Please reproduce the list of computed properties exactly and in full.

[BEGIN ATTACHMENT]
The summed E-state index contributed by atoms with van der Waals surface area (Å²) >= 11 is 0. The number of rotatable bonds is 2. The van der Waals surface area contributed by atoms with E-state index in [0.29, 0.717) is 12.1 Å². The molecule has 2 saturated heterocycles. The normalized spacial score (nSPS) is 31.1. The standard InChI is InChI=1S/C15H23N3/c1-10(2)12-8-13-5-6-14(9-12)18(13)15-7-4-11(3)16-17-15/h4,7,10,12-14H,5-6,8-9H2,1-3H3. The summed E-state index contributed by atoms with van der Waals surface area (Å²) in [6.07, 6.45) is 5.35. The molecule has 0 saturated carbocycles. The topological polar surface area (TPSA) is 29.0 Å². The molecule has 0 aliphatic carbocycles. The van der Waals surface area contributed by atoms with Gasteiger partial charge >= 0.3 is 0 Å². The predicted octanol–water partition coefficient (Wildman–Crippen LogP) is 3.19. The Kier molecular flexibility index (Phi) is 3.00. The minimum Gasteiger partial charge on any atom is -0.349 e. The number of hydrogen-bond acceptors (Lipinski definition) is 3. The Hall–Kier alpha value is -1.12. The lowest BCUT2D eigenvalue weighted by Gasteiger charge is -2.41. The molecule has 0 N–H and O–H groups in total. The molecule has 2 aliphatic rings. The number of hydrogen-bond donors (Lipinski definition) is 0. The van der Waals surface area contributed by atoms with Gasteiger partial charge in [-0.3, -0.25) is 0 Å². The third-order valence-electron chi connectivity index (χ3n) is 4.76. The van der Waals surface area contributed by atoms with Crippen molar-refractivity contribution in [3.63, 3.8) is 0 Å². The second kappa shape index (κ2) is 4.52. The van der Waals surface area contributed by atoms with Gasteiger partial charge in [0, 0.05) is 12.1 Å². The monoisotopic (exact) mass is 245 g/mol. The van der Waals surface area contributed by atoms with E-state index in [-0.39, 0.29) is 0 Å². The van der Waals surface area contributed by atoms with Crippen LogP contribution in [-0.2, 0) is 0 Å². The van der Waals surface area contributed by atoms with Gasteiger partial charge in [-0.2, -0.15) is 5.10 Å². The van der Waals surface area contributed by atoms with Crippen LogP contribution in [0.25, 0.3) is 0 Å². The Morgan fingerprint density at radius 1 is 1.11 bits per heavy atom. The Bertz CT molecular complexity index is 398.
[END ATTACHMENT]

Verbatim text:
The summed E-state index contributed by atoms with van der Waals surface area (Å²) >= 11 is 0. The number of rotatable bonds is 2. The van der Waals surface area contributed by atoms with E-state index in [0.29, 0.717) is 12.1 Å². The molecule has 2 saturated heterocycles. The normalized spacial score (nSPS) is 31.1. The standard InChI is InChI=1S/C15H23N3/c1-10(2)12-8-13-5-6-14(9-12)18(13)15-7-4-11(3)16-17-15/h4,7,10,12-14H,5-6,8-9H2,1-3H3. The summed E-state index contributed by atoms with van der Waals surface area (Å²) in [6.07, 6.45) is 5.35. The molecule has 0 saturated carbocycles. The topological polar surface area (TPSA) is 29.0 Å². The molecule has 0 aliphatic carbocycles. The van der Waals surface area contributed by atoms with Gasteiger partial charge >= 0.3 is 0 Å². The predicted octanol–water partition coefficient (Wildman–Crippen LogP) is 3.19. The Kier molecular flexibility index (Phi) is 3.00. The minimum Gasteiger partial charge on any atom is -0.349 e. The number of hydrogen-bond acceptors (Lipinski definition) is 3. The Hall–Kier alpha value is -1.12. The lowest BCUT2D eigenvalue weighted by Gasteiger charge is -2.41. The molecule has 0 N–H and O–H groups in total. The molecule has 2 aliphatic rings. The number of hydrogen-bond donors (Lipinski definition) is 0. The van der Waals surface area contributed by atoms with Gasteiger partial charge in [-0.3, -0.25) is 0 Å². The third-order valence-electron chi connectivity index (χ3n) is 4.76. The van der Waals surface area contributed by atoms with Crippen molar-refractivity contribution in [3.63, 3.8) is 0 Å². The second kappa shape index (κ2) is 4.52. The van der Waals surface area contributed by atoms with Gasteiger partial charge in [0, 0.05) is 12.1 Å². The monoisotopic (exact) mass is 245 g/mol. The van der Waals surface area contributed by atoms with E-state index in [-0.39, 0.29) is 0 Å². The van der Waals surface area contributed by atoms with Crippen LogP contribution in [-0.2, 0) is 0 Å². The van der Waals surface area contributed by atoms with Gasteiger partial charge in [-0.2, -0.15) is 5.10 Å². The van der Waals surface area contributed by atoms with Crippen LogP contribution in [0.25, 0.3) is 0 Å². The Morgan fingerprint density at radius 1 is 1.11 bits per heavy atom. The Bertz CT molecular complexity index is 398.